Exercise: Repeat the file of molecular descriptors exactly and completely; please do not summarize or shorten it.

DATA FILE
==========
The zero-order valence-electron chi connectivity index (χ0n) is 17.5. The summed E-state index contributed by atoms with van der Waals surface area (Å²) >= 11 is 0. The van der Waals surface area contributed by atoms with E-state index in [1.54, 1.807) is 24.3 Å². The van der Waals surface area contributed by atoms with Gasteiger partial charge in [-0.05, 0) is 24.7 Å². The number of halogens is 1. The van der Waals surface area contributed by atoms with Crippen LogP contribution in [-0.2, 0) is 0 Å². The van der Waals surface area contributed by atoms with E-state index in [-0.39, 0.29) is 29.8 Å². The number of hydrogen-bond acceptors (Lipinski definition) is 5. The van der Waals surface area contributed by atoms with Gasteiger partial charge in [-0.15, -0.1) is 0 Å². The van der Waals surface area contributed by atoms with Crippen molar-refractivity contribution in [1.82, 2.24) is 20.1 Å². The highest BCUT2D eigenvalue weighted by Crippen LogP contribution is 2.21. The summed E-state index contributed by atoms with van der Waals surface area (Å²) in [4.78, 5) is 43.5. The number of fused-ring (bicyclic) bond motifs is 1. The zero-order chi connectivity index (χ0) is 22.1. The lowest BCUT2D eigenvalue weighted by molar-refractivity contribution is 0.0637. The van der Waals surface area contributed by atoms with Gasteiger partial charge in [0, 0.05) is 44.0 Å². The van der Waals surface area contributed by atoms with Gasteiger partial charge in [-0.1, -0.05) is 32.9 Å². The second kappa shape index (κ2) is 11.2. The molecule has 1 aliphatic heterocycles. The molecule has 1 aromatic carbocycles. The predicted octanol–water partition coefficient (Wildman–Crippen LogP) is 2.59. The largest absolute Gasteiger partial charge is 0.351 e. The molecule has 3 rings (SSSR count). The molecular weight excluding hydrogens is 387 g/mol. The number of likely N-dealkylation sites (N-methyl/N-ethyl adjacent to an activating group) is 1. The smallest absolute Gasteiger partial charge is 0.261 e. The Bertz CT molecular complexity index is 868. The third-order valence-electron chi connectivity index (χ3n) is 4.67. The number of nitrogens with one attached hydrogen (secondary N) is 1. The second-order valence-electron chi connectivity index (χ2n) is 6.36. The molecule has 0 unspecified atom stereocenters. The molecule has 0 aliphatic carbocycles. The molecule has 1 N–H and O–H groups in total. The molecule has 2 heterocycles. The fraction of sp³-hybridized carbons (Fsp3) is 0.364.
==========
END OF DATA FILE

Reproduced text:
The zero-order valence-electron chi connectivity index (χ0n) is 17.5. The summed E-state index contributed by atoms with van der Waals surface area (Å²) >= 11 is 0. The van der Waals surface area contributed by atoms with E-state index in [1.54, 1.807) is 24.3 Å². The van der Waals surface area contributed by atoms with Gasteiger partial charge in [-0.05, 0) is 24.7 Å². The number of halogens is 1. The van der Waals surface area contributed by atoms with Crippen LogP contribution in [-0.2, 0) is 0 Å². The van der Waals surface area contributed by atoms with E-state index in [-0.39, 0.29) is 29.8 Å². The number of hydrogen-bond acceptors (Lipinski definition) is 5. The van der Waals surface area contributed by atoms with Gasteiger partial charge in [-0.15, -0.1) is 0 Å². The van der Waals surface area contributed by atoms with Crippen molar-refractivity contribution in [1.82, 2.24) is 20.1 Å². The highest BCUT2D eigenvalue weighted by Crippen LogP contribution is 2.21. The summed E-state index contributed by atoms with van der Waals surface area (Å²) in [4.78, 5) is 43.5. The number of fused-ring (bicyclic) bond motifs is 1. The zero-order chi connectivity index (χ0) is 22.1. The lowest BCUT2D eigenvalue weighted by molar-refractivity contribution is 0.0637. The van der Waals surface area contributed by atoms with Gasteiger partial charge in [0, 0.05) is 44.0 Å². The van der Waals surface area contributed by atoms with Gasteiger partial charge in [-0.1, -0.05) is 32.9 Å². The second kappa shape index (κ2) is 11.2. The molecule has 1 aliphatic heterocycles. The molecule has 1 aromatic carbocycles. The predicted octanol–water partition coefficient (Wildman–Crippen LogP) is 2.59. The largest absolute Gasteiger partial charge is 0.351 e. The molecule has 3 rings (SSSR count). The molecular weight excluding hydrogens is 387 g/mol. The number of likely N-dealkylation sites (N-methyl/N-ethyl adjacent to an activating group) is 1. The smallest absolute Gasteiger partial charge is 0.261 e. The Bertz CT molecular complexity index is 868. The third-order valence-electron chi connectivity index (χ3n) is 4.67. The number of nitrogens with one attached hydrogen (secondary N) is 1. The second-order valence-electron chi connectivity index (χ2n) is 6.36. The molecule has 0 unspecified atom stereocenters. The molecule has 0 aliphatic carbocycles. The molecule has 1 N–H and O–H groups in total. The molecule has 2 heterocycles. The fraction of sp³-hybridized carbons (Fsp3) is 0.364.